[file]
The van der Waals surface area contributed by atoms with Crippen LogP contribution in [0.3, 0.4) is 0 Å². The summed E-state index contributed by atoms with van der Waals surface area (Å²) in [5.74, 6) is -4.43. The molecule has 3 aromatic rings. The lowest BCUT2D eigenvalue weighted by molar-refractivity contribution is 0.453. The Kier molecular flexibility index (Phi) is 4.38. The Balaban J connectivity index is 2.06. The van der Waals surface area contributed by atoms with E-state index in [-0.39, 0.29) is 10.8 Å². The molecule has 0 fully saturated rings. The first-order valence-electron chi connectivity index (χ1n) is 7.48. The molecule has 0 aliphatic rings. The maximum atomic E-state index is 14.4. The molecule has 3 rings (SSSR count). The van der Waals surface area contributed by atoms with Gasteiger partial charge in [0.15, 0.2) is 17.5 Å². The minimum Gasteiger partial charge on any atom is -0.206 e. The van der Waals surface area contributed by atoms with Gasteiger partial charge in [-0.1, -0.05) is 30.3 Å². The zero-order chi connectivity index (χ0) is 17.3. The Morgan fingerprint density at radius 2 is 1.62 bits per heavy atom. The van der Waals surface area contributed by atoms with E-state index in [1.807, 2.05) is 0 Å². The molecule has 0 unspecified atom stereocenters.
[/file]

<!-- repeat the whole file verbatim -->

The van der Waals surface area contributed by atoms with Crippen LogP contribution in [0.3, 0.4) is 0 Å². The summed E-state index contributed by atoms with van der Waals surface area (Å²) in [5.74, 6) is -4.43. The molecule has 3 aromatic rings. The lowest BCUT2D eigenvalue weighted by molar-refractivity contribution is 0.453. The Kier molecular flexibility index (Phi) is 4.38. The Balaban J connectivity index is 2.06. The van der Waals surface area contributed by atoms with E-state index in [-0.39, 0.29) is 10.8 Å². The molecule has 0 fully saturated rings. The first-order valence-electron chi connectivity index (χ1n) is 7.48. The molecule has 0 aliphatic rings. The maximum atomic E-state index is 14.4. The molecule has 3 rings (SSSR count). The van der Waals surface area contributed by atoms with Gasteiger partial charge in [0.15, 0.2) is 17.5 Å². The minimum Gasteiger partial charge on any atom is -0.206 e. The van der Waals surface area contributed by atoms with Gasteiger partial charge in [-0.1, -0.05) is 30.3 Å². The zero-order chi connectivity index (χ0) is 17.3. The Morgan fingerprint density at radius 2 is 1.62 bits per heavy atom. The van der Waals surface area contributed by atoms with E-state index in [1.807, 2.05) is 0 Å². The molecule has 0 unspecified atom stereocenters.